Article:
Stock Picks: Goldman Sachs is in a class above the rest
By Ian Shaffer - The Gazette
Following the 2008 financial crisis and the bankruptcy of Lehman Brothers, Goldman converted from an investment bank into a bank holding company in order to gain access to capital from the U.S. Federal Reserve. As a result, the company was required to limit the amount of leverage used on its balance sheet. This provision helped reduce the company’s risk profile, especially during the severe economic recession.
Shortly thereafter, Goldman received an important vote of confidence from famed investor Warren Buffett. Buffett’s company, Berkshire Hathaway (NYSE: BRK.A/BRK.B), invested $5 billion in Goldman at a critical moment in time. By taking a stake in the company while many of its competitors were struggling to survive, Buffett helped bolster investment sentiment regarding Goldman’s long-term prospects.
Today, Goldman Sachs is once again a leading financial services institution. The firm generates revenue and income from four main divisions, including Investment Banking, Institutional Client Services, Investing and Lending, and Investment Management. Institutional Client Services accounted for 55 per cent of the company’s earnings in 2012 and is the company’s largest division.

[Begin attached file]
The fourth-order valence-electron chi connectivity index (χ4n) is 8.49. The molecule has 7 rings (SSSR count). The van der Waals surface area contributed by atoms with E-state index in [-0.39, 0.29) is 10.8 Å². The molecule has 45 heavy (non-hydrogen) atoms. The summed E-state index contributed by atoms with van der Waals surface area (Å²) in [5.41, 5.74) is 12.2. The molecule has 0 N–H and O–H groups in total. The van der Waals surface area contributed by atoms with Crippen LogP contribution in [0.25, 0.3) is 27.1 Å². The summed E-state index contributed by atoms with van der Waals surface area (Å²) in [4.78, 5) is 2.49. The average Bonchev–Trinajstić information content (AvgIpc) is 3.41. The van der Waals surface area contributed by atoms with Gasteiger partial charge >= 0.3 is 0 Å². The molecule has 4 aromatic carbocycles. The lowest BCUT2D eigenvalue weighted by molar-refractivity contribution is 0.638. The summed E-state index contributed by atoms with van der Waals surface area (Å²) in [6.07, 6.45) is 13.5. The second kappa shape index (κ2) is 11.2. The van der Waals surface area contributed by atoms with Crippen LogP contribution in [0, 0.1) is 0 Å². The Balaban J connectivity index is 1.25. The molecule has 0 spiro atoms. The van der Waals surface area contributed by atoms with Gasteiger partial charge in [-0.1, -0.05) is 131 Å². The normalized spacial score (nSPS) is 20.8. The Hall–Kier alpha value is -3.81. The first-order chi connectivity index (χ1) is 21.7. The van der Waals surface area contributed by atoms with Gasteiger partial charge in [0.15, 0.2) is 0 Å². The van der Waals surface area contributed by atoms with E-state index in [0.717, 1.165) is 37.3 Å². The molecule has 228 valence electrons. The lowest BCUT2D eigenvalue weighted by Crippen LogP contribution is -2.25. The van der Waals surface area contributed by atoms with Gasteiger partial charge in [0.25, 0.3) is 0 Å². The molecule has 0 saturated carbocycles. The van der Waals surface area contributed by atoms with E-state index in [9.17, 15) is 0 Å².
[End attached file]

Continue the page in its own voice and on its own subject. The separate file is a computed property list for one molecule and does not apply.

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According to the Collins English Dictionary 10th Edition fraud can be defined as: "deceit, trickery, sharp practice, or breach of confidence, perpetrated for profit or to gain some unfair or dishonest advantage". In the broadest sense, a fraud is an intentional deception made for personal gain or to damage another individual; the related adjective is fraudulent. The specific legal definition varies by legal jurisdiction. Fraud is a crime, and also a civil law violation. Defrauding people or entities of money or valuables is a common purpose of fraud, but there have also been fraudulent "discoveries", e.g. in science, to gain prestige rather than immediate monetary gain
*As defined in Wikipedia
Wednesday, January 9, 2013
There has been a lot of forgetting and re-writing of Goldman Sachs history. A real gem can be found here. The following three paragraphs excerpted below is a case in point. These three paragraphs have been re-written the way it should read if Goldman's true worth were stated. All the re-written parts are bracketed and in red.